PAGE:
I DID take that right turn at Albuquerque (or) Hugging a Hindu saint in a pyramid
June 27, 2010
Well, I did take that turn and I am glad I did. I went with my wife to the Marriott Pyramid (a hotel in the shape and color scheme of a Native American pyramid) in Northern Albuquerque, where I watched Amma, the hugging saint, conduct two days of public programs in the hotel ballroom. Its a little different atmosphere from her Ashram in San Ramon, where I usually see her. It seemed less crowded, less hectic. But because my wife wasn't a behind-the-scenes volunteer, maybe it just seemed that way. It is always an experience to be hugged by a saint. Logistically, it is kind of cool to be in the same hotel as the programs. It makes showing up on time and waiting around quite a bit nicer--and it certainly cuts down on the commute! One thing I didn't know, or had forgotten; Albuquerque is higher than Denver! It is America's highest major city, more than a mile up.
On Tuesday, we headed an hour north to historic Santa Fe, location of America's oldest public building, the 400 year old Palace of Governors. In fact, 2010 is a year long celebration of Santa Fe's 400th birthday. It is an amazing place, at 7200 feet of elevation. It is also supports America's second largest concentration of Art, after New York City. When you consider that New York is closing in on 9 million people, and Santa Fe is closing in on 60,000, that's quite amazing. We went to the Georgia O'Keeffe museum (the Wisconsin native who spent most of her career in New York City retired to New Mexico after her husband died) and saw an exhibition of her abstracts. I didn't even know she did abstracts! Afterwards, we decided the Georgia O'Keeffe cafe did not look as good in person as it did on the Internet. We walked around in the bright sun and absurd heat, and wandered into Pasqual's Cafe, a little place with a BIG awards wall. I had the single best chicken mole ever, including the one I got in Mexico City. The New Mexico habit of putting a green pepper in everything made the mole stand up and salute!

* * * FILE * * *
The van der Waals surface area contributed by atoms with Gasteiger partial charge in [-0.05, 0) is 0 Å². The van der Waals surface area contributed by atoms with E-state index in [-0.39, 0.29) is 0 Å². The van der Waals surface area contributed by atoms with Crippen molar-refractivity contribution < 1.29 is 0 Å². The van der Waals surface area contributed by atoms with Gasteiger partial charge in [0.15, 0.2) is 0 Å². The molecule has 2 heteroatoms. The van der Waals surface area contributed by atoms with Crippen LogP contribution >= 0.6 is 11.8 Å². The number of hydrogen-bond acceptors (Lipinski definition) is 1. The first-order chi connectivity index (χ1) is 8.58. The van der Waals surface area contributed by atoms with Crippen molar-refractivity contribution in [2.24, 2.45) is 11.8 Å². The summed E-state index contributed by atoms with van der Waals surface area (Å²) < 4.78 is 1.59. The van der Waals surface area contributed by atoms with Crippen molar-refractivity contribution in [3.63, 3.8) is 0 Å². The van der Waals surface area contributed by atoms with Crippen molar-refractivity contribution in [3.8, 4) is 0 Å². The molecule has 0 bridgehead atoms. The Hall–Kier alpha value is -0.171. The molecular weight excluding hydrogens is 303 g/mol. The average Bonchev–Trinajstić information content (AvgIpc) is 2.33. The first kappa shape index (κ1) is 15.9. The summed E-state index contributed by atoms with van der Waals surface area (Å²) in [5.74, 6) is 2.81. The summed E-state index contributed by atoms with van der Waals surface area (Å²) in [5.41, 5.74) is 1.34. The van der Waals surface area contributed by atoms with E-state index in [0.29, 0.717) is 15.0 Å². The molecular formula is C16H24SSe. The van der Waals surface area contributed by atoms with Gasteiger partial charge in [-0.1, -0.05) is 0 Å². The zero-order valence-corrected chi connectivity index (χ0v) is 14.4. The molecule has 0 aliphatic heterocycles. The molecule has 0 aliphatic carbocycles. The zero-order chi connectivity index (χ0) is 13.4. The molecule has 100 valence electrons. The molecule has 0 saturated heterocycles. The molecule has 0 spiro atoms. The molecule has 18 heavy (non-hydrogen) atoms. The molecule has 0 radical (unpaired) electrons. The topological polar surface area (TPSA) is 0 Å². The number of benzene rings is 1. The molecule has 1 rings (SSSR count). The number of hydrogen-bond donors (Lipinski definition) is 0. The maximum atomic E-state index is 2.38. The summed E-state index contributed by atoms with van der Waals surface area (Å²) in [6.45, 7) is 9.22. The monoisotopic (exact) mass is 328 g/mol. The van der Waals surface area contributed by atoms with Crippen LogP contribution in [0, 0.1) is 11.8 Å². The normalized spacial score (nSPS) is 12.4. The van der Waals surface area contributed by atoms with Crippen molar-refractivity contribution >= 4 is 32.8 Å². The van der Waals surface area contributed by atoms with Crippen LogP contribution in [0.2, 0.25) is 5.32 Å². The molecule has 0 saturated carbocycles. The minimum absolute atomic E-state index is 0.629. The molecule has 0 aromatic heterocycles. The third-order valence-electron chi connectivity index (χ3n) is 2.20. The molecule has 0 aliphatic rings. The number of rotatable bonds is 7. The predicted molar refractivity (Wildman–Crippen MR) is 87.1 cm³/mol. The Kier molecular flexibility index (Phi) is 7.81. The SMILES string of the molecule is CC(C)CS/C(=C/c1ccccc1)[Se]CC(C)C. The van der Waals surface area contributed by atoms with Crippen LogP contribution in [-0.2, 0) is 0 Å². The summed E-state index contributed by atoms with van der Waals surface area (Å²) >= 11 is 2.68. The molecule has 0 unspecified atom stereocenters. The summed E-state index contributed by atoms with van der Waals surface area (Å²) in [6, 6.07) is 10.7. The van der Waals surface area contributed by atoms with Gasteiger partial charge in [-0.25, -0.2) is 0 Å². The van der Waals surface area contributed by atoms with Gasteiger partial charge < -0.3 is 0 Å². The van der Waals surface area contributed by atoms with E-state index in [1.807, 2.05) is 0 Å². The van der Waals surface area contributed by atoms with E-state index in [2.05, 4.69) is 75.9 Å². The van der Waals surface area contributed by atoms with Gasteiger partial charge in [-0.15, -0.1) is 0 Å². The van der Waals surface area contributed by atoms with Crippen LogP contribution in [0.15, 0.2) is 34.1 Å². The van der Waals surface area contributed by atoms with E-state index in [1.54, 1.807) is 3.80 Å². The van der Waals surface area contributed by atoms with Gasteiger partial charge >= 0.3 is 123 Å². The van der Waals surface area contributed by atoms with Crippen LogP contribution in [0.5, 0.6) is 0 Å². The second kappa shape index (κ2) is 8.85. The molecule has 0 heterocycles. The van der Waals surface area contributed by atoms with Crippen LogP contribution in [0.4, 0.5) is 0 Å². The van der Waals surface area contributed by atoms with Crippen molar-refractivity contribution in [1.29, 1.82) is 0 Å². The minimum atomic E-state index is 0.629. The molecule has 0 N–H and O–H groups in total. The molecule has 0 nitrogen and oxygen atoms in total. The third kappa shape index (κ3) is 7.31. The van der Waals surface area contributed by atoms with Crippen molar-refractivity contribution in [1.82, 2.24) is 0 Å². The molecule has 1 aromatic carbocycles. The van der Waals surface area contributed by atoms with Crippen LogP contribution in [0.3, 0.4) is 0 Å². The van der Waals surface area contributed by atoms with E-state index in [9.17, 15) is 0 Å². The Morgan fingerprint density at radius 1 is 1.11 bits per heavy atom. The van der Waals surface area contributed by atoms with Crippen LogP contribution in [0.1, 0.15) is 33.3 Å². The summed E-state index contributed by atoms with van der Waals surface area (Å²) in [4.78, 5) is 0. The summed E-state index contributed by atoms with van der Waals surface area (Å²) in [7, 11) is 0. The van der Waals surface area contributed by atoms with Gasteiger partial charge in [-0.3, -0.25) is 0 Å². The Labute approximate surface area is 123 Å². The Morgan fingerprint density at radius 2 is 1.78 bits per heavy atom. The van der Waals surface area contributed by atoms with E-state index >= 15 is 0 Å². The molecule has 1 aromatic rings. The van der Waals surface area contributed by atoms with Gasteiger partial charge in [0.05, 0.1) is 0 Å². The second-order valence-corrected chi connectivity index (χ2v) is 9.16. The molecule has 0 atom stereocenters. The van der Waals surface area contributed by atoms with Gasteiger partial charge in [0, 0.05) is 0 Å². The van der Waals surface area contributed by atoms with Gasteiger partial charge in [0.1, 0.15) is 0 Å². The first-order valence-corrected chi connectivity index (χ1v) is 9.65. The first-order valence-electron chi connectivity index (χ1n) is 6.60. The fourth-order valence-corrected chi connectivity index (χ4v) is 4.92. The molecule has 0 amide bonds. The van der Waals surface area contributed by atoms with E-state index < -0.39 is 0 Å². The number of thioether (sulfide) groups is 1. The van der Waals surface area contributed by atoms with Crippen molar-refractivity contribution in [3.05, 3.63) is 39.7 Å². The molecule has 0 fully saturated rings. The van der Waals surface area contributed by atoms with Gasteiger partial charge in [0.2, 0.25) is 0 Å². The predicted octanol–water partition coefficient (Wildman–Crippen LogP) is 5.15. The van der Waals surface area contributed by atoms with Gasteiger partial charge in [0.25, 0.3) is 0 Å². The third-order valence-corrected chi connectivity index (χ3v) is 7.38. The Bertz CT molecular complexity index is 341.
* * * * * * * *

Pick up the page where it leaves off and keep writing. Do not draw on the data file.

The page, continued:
We rented a condo in the Fort Marcy Compound (clean and well-maintained, albeit hardly luxurious) that's walking distance from downtown old town (although the walk back is a bit steep). We've had some good food and got to watch a rainless thunderstorm blow up and pass over while we ate lunch. Cool!
Wednesday we had lunch at La Casa Sensa, near the Palace of the Governors. Terrific ambiance and very good food. Best chicken quesadilla I've ever had.
Then we tooled up to the Buffalo Thunder Casino and Resort, where Vicki had a massage and I had a mud wrap. I'm all soft, and I smell good too! Or at least I was last Wednesday.
Thursday we ate at Ristra (which is the name of those garlands of dried red peppers you see on so many Santa Fe homes). It was a nice alternative to the New Mexican fare we had immersed ourselves in previously. It was basically continental food, although their signature dish was elk. My wife, a vegetarian, had their outstanding mushroom cannelloni. Anyone who knows me will not be surprised that the availability of herbed duck drew my eye; it was sumptuous.
No description of Santa Fe would be complete without a plug for the only soft-serve frozen yogurt (froyo or fro-yo) store in town, as of this writing: Ellie's Yoberri Park Frozen Yogurt and Gallery, 325 W. San Francisco St., 2 blocks west of the Plaza (the heart of the old town). Phone 505-995-1191. It is a small place, with four rotating flavors (one of which is always signature tart), and a small selection of toppings. It is not serve yourself, but for me that is actually a good thing, since I don't overbuy. The staff is friendly, courteous and kind. A few more adjectives and they could be Boy Scouts! (Trustworthy, loyal, helpful, friendly, courteous, kind, obedient, cheerful, thrifty, brave, clean and reverent--I still remember 40 years after I left scouting)